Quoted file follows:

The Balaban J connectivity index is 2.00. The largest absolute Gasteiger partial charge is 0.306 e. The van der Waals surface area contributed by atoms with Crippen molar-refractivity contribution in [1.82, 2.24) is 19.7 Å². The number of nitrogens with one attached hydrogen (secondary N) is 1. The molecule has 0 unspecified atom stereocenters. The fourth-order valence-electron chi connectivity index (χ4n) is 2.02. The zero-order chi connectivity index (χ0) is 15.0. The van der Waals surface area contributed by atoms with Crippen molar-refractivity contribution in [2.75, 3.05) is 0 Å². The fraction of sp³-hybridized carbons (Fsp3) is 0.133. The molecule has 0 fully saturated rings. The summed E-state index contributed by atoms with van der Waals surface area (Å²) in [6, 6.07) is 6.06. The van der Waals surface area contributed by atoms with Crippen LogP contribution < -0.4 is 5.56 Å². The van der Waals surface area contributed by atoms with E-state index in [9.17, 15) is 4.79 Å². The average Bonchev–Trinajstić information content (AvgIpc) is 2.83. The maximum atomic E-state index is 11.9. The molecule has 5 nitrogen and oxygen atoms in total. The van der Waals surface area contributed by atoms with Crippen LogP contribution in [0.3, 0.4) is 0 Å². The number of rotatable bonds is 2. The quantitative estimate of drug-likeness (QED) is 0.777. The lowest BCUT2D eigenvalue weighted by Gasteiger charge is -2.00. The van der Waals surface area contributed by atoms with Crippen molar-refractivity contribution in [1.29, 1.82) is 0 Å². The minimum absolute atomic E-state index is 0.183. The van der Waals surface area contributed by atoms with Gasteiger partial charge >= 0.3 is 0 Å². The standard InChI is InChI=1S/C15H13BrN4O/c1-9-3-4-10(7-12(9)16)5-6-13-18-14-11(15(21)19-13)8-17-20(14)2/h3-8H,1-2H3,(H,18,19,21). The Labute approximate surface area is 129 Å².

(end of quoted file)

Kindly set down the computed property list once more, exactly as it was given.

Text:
The Balaban J connectivity index is 2.00. The largest absolute Gasteiger partial charge is 0.306 e. The van der Waals surface area contributed by atoms with Crippen molar-refractivity contribution in [1.82, 2.24) is 19.7 Å². The number of nitrogens with one attached hydrogen (secondary N) is 1. The molecule has 0 unspecified atom stereocenters. The fourth-order valence-electron chi connectivity index (χ4n) is 2.02. The zero-order chi connectivity index (χ0) is 15.0. The van der Waals surface area contributed by atoms with Crippen molar-refractivity contribution in [2.75, 3.05) is 0 Å². The fraction of sp³-hybridized carbons (Fsp3) is 0.133. The molecule has 0 fully saturated rings. The summed E-state index contributed by atoms with van der Waals surface area (Å²) in [6, 6.07) is 6.06. The van der Waals surface area contributed by atoms with Crippen LogP contribution < -0.4 is 5.56 Å². The van der Waals surface area contributed by atoms with E-state index in [9.17, 15) is 4.79 Å². The average Bonchev–Trinajstić information content (AvgIpc) is 2.83. The maximum atomic E-state index is 11.9. The molecule has 5 nitrogen and oxygen atoms in total. The van der Waals surface area contributed by atoms with Crippen LogP contribution in [0.3, 0.4) is 0 Å². The number of rotatable bonds is 2. The quantitative estimate of drug-likeness (QED) is 0.777. The lowest BCUT2D eigenvalue weighted by Gasteiger charge is -2.00. The van der Waals surface area contributed by atoms with Crippen molar-refractivity contribution in [1.29, 1.82) is 0 Å². The minimum absolute atomic E-state index is 0.183. The van der Waals surface area contributed by atoms with Gasteiger partial charge >= 0.3 is 0 Å². The standard InChI is InChI=1S/C15H13BrN4O/c1-9-3-4-10(7-12(9)16)5-6-13-18-14-11(15(21)19-13)8-17-20(14)2/h3-8H,1-2H3,(H,18,19,21). The Labute approximate surface area is 129 Å².